Renewed warning for powerboaters to wear a kill cord
A man was rescued from the water after he fell out of his speedboat which then carried on circling around him.
The man had been on board his boat and acting as safety boat for the pedalos when he noticed that a child was being blown out to sea on a kayak. As he was making his way towards the child, he was flipped out of his boat and into the water.
Several personal water craft were in the vicinity and assisted the man including one which was able to get control of the boat and help the man back on board.
Portland Coastguard Watch Manager Cindy Rodaway said: “We are very relieved that everyone is safe and well and that there are no injuries resulting from this incident.”
“This incident highlights the importance of wearing a kill cord whilst in charge of a motorboat. The kill cord, is designed to kill your engine in the event of you going overboard.”
“All owners and drivers of open powerboats, personal watercraft and RIBs should ensure that if their boat is fitted with a kill switch and kill cord, it is correctly used”.
“On a powerboat the kill cord should be attached securely around the thigh and on a personal watercraft it should be attached to the buoyancy aid.”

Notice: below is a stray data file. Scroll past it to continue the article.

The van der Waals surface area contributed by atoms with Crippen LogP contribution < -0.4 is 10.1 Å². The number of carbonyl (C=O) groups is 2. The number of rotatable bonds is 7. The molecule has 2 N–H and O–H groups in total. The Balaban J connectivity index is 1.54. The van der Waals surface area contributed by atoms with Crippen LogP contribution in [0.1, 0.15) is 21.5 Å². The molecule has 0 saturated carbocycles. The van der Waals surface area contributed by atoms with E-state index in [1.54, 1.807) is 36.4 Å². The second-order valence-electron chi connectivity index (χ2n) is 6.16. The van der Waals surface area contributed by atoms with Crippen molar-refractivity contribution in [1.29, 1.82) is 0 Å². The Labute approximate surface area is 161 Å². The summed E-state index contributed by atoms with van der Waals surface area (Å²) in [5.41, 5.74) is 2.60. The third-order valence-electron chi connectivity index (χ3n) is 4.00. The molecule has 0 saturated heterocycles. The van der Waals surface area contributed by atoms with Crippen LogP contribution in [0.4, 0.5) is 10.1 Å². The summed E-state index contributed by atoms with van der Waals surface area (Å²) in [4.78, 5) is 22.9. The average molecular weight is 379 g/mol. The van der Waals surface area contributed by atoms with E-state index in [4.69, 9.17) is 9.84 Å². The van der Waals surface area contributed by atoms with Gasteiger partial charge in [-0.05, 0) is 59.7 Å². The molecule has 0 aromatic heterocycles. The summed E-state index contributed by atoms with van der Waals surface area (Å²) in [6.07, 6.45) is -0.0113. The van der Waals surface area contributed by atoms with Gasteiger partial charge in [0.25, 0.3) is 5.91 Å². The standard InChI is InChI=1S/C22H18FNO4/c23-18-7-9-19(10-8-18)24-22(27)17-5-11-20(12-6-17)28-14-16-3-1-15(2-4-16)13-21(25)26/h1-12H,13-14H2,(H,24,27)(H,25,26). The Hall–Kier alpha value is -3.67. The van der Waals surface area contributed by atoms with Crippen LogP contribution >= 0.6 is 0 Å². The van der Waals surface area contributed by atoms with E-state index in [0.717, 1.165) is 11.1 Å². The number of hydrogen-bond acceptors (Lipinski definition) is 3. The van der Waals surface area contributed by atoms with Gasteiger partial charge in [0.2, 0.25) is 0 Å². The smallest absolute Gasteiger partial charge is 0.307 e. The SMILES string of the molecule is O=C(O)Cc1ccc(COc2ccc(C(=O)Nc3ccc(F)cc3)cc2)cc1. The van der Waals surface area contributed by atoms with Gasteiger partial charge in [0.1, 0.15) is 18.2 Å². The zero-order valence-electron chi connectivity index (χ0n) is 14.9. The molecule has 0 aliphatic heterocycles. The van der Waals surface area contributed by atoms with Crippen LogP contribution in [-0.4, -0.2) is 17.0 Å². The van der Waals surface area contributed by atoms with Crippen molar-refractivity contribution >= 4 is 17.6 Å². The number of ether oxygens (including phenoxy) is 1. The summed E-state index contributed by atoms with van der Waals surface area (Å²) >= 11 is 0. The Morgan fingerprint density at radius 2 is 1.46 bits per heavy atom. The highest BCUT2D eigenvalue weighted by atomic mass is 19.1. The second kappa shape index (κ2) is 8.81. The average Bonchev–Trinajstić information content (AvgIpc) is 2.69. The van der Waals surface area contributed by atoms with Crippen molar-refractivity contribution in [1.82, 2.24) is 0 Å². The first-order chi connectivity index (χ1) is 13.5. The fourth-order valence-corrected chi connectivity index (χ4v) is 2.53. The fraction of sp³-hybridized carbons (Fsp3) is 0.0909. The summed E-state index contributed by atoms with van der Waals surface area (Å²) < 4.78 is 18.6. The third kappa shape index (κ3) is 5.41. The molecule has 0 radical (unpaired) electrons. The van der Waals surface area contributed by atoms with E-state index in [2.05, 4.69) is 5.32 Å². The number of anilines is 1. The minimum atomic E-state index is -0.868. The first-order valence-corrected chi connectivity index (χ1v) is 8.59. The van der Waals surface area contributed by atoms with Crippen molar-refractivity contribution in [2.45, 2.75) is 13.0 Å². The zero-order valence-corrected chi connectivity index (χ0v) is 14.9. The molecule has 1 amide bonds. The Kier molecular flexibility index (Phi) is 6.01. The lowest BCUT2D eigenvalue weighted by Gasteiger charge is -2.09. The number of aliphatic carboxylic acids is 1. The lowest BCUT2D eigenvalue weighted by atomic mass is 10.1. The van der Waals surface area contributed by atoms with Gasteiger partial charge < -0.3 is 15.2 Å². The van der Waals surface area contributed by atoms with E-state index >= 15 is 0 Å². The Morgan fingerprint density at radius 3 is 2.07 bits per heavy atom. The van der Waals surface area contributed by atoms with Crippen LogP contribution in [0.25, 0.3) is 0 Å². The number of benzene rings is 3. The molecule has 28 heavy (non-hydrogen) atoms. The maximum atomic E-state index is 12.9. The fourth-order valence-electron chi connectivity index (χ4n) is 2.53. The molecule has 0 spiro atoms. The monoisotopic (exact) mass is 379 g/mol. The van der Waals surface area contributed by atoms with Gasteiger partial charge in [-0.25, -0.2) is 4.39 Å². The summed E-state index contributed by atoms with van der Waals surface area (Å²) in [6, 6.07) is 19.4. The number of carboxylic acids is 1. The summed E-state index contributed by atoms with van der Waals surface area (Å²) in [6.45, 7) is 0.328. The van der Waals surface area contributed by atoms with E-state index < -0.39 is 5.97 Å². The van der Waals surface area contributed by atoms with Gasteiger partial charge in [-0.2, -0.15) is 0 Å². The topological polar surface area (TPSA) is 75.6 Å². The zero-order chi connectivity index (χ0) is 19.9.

Recent similar incident
The latest warning, comes just two weeks after Dover Coastguard issued a kill cord warning after two people were thrown from their boat which then started spinning dangerously around them, just off shore from St Leonards, East Sussex.
The Hastings Coastguard Rescue Team plus the Hastings inshore RNLI lifeboat attended and found that the pair had managed to swim back to shore but their RHIB was still circling in the water.
The crew of the lifeboat managed to bring it under control and cut off the engine.
Padstow boating tragedy
In May 2013, a family boating tragedy in Cornwall highlighted the importance of wearing a kill cord. The family of six – two adults and four children – were ejected from an 8m rigid hulled inflatable boat (RHIB) while manoeuvring the boat at speed on 5 May 2013, on the Camel Estuary, near Padstow.
A Marine Accident Investigation Branch report told how the unmanned RHIB subsequently executed a series of tight high-speed turns, running over members of the family in the water, causing the deaths of Nick Milligan, aged 51, and his eight-year-old daughter Emily.
Mr Milligan’s 39-year-old wife Victoria and their four-year-old son Kit both suffered ‘serious, potentially life-changing injuries’. The report said: ‘The RHIB was fitted with a kill cord, but this was not attached to the driver at the time of the accident.
Consequently, when the driver was ejected from the boat, the kill cord did not operate to stop the engine and the RHIB continued to circle out of control, and at speed.
As the RHIB circled, it ran over the family in the water a number of times, leading to the deaths and injuries.
A few minutes later a local boatman was able to board the RHIB and bring it under control before further people were hurt.